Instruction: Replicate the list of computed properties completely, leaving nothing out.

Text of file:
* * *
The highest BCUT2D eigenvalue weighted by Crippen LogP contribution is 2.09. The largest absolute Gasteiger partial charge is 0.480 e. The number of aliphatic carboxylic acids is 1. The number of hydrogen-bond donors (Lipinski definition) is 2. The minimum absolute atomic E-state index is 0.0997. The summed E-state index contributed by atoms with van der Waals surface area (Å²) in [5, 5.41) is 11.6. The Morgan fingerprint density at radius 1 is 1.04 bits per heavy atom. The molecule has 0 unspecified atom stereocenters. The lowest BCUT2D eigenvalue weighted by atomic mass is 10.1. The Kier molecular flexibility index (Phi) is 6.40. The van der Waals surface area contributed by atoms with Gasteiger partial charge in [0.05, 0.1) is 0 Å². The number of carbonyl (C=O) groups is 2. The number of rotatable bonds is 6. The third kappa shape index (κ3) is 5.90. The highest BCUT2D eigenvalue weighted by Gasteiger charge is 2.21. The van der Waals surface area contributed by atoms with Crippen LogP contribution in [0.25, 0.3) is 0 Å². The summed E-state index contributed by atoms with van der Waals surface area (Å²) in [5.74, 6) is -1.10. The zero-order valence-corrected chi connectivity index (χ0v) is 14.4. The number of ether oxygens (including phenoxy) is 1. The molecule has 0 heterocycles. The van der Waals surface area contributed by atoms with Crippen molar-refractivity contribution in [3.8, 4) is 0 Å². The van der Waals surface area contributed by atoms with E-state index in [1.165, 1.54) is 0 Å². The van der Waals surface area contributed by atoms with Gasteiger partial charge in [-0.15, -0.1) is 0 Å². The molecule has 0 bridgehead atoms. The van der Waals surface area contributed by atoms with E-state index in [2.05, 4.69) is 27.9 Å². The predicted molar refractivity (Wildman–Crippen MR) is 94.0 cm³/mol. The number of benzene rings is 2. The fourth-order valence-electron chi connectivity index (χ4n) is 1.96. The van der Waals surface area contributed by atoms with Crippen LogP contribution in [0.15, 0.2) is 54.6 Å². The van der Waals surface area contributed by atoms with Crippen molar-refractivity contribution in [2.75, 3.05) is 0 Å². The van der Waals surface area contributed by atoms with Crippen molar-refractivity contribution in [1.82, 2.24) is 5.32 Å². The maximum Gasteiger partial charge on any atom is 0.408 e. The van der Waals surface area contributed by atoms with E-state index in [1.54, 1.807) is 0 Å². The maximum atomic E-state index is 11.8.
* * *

The highest BCUT2D eigenvalue weighted by Crippen LogP contribution is 2.09. The largest absolute Gasteiger partial charge is 0.480 e. The number of aliphatic carboxylic acids is 1. The number of hydrogen-bond donors (Lipinski definition) is 2. The minimum absolute atomic E-state index is 0.0997. The summed E-state index contributed by atoms with van der Waals surface area (Å²) in [5, 5.41) is 11.6. The Morgan fingerprint density at radius 1 is 1.04 bits per heavy atom. The molecule has 0 unspecified atom stereocenters. The lowest BCUT2D eigenvalue weighted by atomic mass is 10.1. The Kier molecular flexibility index (Phi) is 6.40. The van der Waals surface area contributed by atoms with Gasteiger partial charge in [0.05, 0.1) is 0 Å². The number of carbonyl (C=O) groups is 2. The number of rotatable bonds is 6. The third kappa shape index (κ3) is 5.90. The highest BCUT2D eigenvalue weighted by Gasteiger charge is 2.21. The van der Waals surface area contributed by atoms with Crippen LogP contribution in [0.25, 0.3) is 0 Å². The summed E-state index contributed by atoms with van der Waals surface area (Å²) in [5.74, 6) is -1.10. The zero-order valence-corrected chi connectivity index (χ0v) is 14.4. The number of ether oxygens (including phenoxy) is 1. The molecule has 0 heterocycles. The van der Waals surface area contributed by atoms with Crippen molar-refractivity contribution in [3.8, 4) is 0 Å². The van der Waals surface area contributed by atoms with E-state index in [1.165, 1.54) is 0 Å². The van der Waals surface area contributed by atoms with Gasteiger partial charge in [-0.15, -0.1) is 0 Å². The molecule has 0 bridgehead atoms. The van der Waals surface area contributed by atoms with E-state index in [2.05, 4.69) is 27.9 Å². The predicted molar refractivity (Wildman–Crippen MR) is 94.0 cm³/mol. The number of benzene rings is 2. The fourth-order valence-electron chi connectivity index (χ4n) is 1.96. The van der Waals surface area contributed by atoms with Crippen LogP contribution in [0.15, 0.2) is 54.6 Å². The van der Waals surface area contributed by atoms with Crippen molar-refractivity contribution in [2.75, 3.05) is 0 Å². The van der Waals surface area contributed by atoms with Crippen molar-refractivity contribution in [1.82, 2.24) is 5.32 Å². The maximum Gasteiger partial charge on any atom is 0.408 e. The van der Waals surface area contributed by atoms with E-state index in [1.54, 1.807) is 0 Å². The maximum atomic E-state index is 11.8.